At any rate, we all have had these irritants that distract and throw off a good part of our day. We tend to focus on every detail of them at the moment they are happening when they are a problem. But once the new battery is in, the real challenge is to enjoy the solution and fix as much as we were bothered by the problem. If it was a minor bummer when the battery was not working, then it ought to be a minor upper now that it works fine. If we are so quick to get hot and bothered before the thing gets done, then we need to have the corresponding joy and satisfaction at a job well done.
This lesson is way more important when it comes to our children or other family members. We might get on their case with passion, emotion and sometimes frustration when we want them to do something. But do we have that same passion, emotion and satisfaction once they indeed did it? And more importantly, do we express and tell them so?
If you are nagging or cajoling a loved one to do something, then once it is done, the worst thing to do is to ignore it at that point and behave like it is a given. Nobody gets encouraged if the best they can do is get out of the negative zone to zero. People need love, encouragement and acknowledgement. So if you get aggravated at your kids for not cleaning the kitchen or their room and you point out every minor flaw, then make sure you are equally pleased once they indeed do their job and point out every detail of what they did right.
Perhaps this is one of the reasons that the Torah goes over each and every detail of the actual building of the Tabernacle after giving those very same details beforehand of how to construct it. If the Almighty could spend the time to devote a significant amount of space in His holy Torah to repeating every facet involved in building His home on earth, then we too need to make every effort and devote an equal amount of time to the accomplishments and successes that we and others experience in life. Just as we are attuned to every step and effort that is necessary before something happens, we need to go over and remind ourselves of those exact steps and efforts that went into making it happen. Don’t just live with the frustration and challenge before your spiritual houses are built, make sure you stop to enjoy the fruits of your labour once they are finished – each and every little detail of them.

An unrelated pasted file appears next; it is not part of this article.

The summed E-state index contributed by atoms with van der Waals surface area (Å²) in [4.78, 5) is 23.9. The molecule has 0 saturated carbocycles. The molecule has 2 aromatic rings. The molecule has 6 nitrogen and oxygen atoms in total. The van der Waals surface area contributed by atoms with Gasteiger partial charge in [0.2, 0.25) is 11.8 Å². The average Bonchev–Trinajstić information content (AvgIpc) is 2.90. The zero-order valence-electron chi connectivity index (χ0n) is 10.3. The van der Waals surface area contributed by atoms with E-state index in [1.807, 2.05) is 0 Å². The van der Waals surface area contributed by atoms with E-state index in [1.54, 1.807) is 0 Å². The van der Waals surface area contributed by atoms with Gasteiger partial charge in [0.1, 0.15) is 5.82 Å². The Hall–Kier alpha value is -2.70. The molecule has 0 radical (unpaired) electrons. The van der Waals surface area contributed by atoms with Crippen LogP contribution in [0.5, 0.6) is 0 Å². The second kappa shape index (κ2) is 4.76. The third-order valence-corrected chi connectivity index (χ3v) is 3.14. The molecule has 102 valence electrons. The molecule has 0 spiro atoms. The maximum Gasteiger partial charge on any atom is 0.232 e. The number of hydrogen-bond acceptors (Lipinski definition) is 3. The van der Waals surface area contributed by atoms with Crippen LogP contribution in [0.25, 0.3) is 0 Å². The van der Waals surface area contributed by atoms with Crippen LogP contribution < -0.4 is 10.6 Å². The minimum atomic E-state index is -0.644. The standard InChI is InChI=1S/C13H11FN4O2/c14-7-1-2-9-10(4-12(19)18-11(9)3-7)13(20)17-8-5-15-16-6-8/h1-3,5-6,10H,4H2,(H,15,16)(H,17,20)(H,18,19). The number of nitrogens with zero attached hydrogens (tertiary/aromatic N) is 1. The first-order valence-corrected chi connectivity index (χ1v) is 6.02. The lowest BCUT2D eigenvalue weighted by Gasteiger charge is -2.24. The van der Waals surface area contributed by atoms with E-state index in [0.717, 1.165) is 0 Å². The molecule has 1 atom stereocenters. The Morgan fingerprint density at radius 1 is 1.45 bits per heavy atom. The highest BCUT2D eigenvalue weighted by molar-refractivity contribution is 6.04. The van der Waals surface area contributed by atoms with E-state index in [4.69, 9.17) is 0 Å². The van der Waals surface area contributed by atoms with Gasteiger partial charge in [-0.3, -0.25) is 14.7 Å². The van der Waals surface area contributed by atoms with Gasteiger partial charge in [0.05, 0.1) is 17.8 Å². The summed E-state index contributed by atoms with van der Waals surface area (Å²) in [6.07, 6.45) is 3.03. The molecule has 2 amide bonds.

We are the navvies who work upon the railway
swingin’ our hammers in the bright blazin’ sun
Layin’ down track and buildin’ the bridges
bendin’ our backs ’til the railroad is done
So over the mountains and over the plains
into the muskeg and into the rain
up the St. Lawrence all the way to Gaspe
swingin’ our hammers and drawin’ our pay
– Gordon Lightfoot
Rabbi Tzvi Nightingale
Aish South Florida www.aishfl.com